"Klaus, eh?" I knew the man. Big as an ox, with a brain to match. There was no way he was operating on his own. "Who’s he working for?"

Sami glanced both ways, then bent forward and and lowered her voice. "Someone called the Fat Man."

I could tell from my client’s reaction that she’d heard the name before.

"The Fat Man?" she cried. "Here? If he hurts John I’ll kill him, strip the flesh from his bones, and feed it to the blind crawling things that dwell at the bottom of the Great Abyss!"

A good investigator can spot subtle clues like these.

"Who’s this Fat Man?" I asked.

"He's a renegade German, leading a nationalist conspiracy bent on overthrowing the government. We’ve dealt with him before."

Renegade German nationalists. I didn't like the sound of this. But she'd paid up front, and I owed her a day's shoe leather. "Who’s 'we'?" I asked. "Level with me, sister."

"We’re British airmen -- or airwomen, as the case may be -- from His Majesty's airship R-505, the Flying Cloud. We put ashore two days ago on a launch to do some investigating."

Amateurs. It's people like these who keep me in business. "The Flying Cloud," I said. "Weren’t you mixed up in that business on Ujelang?"

"That was the Fat Man's doing," she said. "And we want to make sure it doesn't happen again."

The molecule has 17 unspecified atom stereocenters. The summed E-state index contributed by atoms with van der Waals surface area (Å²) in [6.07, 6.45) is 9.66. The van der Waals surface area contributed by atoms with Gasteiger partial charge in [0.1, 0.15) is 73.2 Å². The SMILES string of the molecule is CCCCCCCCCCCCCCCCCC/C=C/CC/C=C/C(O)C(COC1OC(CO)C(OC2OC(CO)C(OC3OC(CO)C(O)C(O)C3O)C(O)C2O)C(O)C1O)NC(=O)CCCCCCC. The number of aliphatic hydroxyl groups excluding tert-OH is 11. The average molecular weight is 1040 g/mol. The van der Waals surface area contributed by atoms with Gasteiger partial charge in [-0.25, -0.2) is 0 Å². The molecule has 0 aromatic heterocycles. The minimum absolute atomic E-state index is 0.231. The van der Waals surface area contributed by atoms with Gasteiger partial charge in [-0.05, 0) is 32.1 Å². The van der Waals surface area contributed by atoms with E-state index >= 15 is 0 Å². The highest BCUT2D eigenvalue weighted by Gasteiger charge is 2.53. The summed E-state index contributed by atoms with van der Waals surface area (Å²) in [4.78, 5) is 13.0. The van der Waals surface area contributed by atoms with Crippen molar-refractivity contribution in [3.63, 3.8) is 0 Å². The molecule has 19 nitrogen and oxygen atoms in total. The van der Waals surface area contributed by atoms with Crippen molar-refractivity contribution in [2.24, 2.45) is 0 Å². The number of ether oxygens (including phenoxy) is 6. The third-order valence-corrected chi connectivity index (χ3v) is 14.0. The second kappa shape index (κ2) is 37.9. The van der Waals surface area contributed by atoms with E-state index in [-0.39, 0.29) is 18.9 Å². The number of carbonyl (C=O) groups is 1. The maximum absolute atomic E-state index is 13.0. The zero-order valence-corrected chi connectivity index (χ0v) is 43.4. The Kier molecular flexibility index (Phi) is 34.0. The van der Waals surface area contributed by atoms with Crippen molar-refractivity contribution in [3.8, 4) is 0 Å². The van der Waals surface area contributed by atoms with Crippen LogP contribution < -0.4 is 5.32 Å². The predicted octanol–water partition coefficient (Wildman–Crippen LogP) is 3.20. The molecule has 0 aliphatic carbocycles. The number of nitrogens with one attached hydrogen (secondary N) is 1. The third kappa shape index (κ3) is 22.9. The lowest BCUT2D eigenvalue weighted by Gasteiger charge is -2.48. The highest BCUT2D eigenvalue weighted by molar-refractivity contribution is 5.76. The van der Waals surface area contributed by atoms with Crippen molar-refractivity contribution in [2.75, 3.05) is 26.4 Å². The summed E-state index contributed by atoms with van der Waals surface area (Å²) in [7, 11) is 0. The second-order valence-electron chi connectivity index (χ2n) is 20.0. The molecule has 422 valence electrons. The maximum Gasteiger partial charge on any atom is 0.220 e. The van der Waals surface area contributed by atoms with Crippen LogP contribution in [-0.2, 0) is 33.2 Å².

I didn't like the sound of this either, but rent was due next week.

"Let's go," I said, "we've got more dealers to visit.


Pago Pago is the place you go if you’re looking for used submarine parts. And Neutral Buoyancy Street is where you'll find the best. It’s lined with stalls that sell everything from periscopes to deck guns. My client stopped to look at one of the displays -- a neat little set of Mark VI practice torpedoes, still in the original packing.

"Where do they get all this merchandise?" she asked.

"Some of it’s legit," I said. "The rest fell off a barge."

"And the authorities tolerate this?"

"This is business. And according to Mister Coolidge, the business of America is business."

She looked dubious. I didn't blame her. We may be living the good times now, but I wonder if we're headed for a fall.

Her friends hadn't made any attempt to hide themselves. Quite a few of the boys had seen them, but no one knew where they'd gone. That left one more potential lead, and it wasn't one I relished: Sami's chief competitor, Pete Marlin. I'd dealt with the man before, and I trusted the man about as much as I trusted any stool pigeon, which wasn't much.

Marlin’s place was an old tin warehouse on the bad side of Pago Pago. It had seen better days, but this wasn't saying much -- for a place like that, any day would be better. The owner was as seedy as his establishment. Marlin wasn’t his real name. He was a small-time punk from some town in New England who’d lit out for reasons unknown. Perhaps it was his looks. He had eyes only a fish could love, and an expression that could curdle milk.

"Straight!" he said, pretending he was glad to see me. "You looking for a diesel-generator pair? I have a nice unit. Eight hundred watts. New-style injector pump. No serial numbers."

"Another time," I said sharply. "This lady is looking for some friends. An Englishman and a Frenchman. They might have been here, looking for goods."

"Haven’t heard of them," he replied in a voice as false as a three dollar bill.